In an interview with Strings Magazine conducted in 1999, Hahn cited several people as being influential on her development as a musician and a student. Two of these influences include David Zinman, the conductor of the Baltimore Symphony and Hahn’s mentor since she was ten, and Lorin Maazel, with whom she worked in Europe with the Bavarian Radio Symphony Orchestra. In the interview, Hahn also stated that she enjoys watching movies, reading, and writing in her free time. Other hobbies that she lists include: meeting new people, exploring cities, ballet, working out, swimming, and bike riding. She also enjoys animals and rowing (The Daily Princetonian).

What she plays[change | change source]

Hilary Hahn plays an 1864 Vuillaume violin( II Cannone Guarneri copy) that was formerly owned by the Russian violinist Samuel Lande who was a friend of Klara Berkovich, Hahn’s first teacher. Hahn uses Dominant strings and bows by French bow makers Paul Jombar and Emil Miquel (Zaustinsky 1999). But now, she plays on the 1865 Vuillaume violin( Alard Stradivarius copy) which she bought at Tarisio Auctions.

On playing Bach[change | change source]

As of 1999, Hahn has stated that she plays Bach more than any other composer and that she has played solo Bach pieces every day since she was eight (Zaustinsky 1999). The following is an excerpt from the liner notes to Hahn’s album Hilary Hahn Plays Bach:

"Bach is, for me, the touchstone that keeps my playing honest. Keeping the intonation pure in double stops, bringing out the various voices where the phrasing requires it, crossing the strings so that there are not inadvertent accents, presenting the structure in such a way that it's clear to the listener without being pedantic - one can't fake things in Bach, and if one gets all of them to work, the music sings in the most wonderful way." (Saint Paul’s Sunday)

In a segment on NPR entitled “Musicians in Their Own Words”, Hahn speaks about the surreal experience of playing the Bach Chaconne (from the Solo Violin Partita No. 2) alone on the concert stage. In the same segment, she also discusses her experiences emulating a lark while playing The Lark Ascending by Ralph Vaughan Williams. The complete transcript can be found here: Musicians in Their Own Words

Discography[change | change source]

References[change | change source]

  1. Sony Bio
  2. https://www.npr.org/templates/story/story.php?storyId=7677066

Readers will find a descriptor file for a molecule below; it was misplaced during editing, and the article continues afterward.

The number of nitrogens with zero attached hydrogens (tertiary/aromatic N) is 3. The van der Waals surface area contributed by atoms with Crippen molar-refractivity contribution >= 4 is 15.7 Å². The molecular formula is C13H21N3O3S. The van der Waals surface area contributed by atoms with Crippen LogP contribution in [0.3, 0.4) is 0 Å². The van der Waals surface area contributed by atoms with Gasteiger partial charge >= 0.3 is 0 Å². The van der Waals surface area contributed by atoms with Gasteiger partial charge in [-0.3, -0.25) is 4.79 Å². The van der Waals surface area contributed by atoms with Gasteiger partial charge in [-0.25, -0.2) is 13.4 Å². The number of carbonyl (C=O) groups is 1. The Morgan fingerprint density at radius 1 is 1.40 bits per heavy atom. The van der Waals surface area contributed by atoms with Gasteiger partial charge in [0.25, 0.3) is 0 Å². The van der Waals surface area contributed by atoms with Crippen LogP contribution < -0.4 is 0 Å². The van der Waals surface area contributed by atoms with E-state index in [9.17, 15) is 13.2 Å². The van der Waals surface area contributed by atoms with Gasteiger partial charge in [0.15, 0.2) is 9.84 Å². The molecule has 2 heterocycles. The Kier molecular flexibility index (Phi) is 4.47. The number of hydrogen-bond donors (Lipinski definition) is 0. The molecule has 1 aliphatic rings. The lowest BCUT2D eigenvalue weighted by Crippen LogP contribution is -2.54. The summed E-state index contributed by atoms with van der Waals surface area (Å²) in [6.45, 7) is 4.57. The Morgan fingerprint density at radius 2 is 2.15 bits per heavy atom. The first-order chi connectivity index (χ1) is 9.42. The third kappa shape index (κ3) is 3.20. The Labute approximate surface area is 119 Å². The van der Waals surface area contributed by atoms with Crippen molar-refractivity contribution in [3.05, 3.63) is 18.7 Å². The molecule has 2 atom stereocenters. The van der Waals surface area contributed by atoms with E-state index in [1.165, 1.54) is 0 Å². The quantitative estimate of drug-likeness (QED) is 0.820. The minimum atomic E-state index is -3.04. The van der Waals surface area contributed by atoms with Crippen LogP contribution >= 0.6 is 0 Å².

3. Teachout, Terry (2001). "America's Best". Time Magazine. Archived from the original on February 22, 2006. Retrieved March 21, 2006.
  • HilaryHahn.com Biography. Retrieved from the World Wide Web on December 14, 2005: [1] Archived 2009-07-25 at the Portuguese Web Archive
  • (Lady Ascending) Hilary Hahn - The Lady Ascending: An interview with Réjean Beaucage, November 5, 2003. From ‘’La Scena Musicale’’ Vol. 9, No. 3. Retrieved from the World Wide Web on December 14, 2005: [2]
  • (NPR) Musicians in their own Words. Features in the Series produced by David Schulman and Jeffrey Freymann-Weyr. Retrieved from the World Wide Web on December 14, 2005: [3]
  • (PBS Interview) Great Performances. Dialogue. The Art of Violin. Hilary Hahn. Retrieved from the World Wide Web on December 14, 2005: [4] Archived 2008-07-26 at the Wayback Machine
  • (Saint Paul’s Sunday) American Public Media: Saint Paul’s Sunday. Retrieved from the World Wide Web on December 14, 2005 [5]
  • (Sony Bio) SonyClassical Hilary Hahn Biography. Retrieved from the World Wide Web on December 14, 2005: [6] Archived 2007-06-14 at the Wayback Machine
  • (The Daily Princetonian) Ross, Adrian. The Daily Princetonian Q&A: A moment with Hilary Hahn. Retrieved from the World Wide Web on December 14, 2005: [7] Archived 2007-09-30 at the Wayback Machine
  • Zaustinsky, Julia. All Things Strings Cover Story: Hilary Hahn: Fulfilling her Promise. Excerpted from ‘’Strings Magazine’’ August/September 1999, No. 80. Retrieved from the World Wide Web on December 14, 2005: [8] Archived 2007-07-03 at the Wayback Machine
  • Reel, James. A Star Ascending. Excerpted from ‘’Strings Magazine’’ January 2005, No. 125.[9] Archived 2007-09-27 at the Wayback Machine

Other websites[change | change source]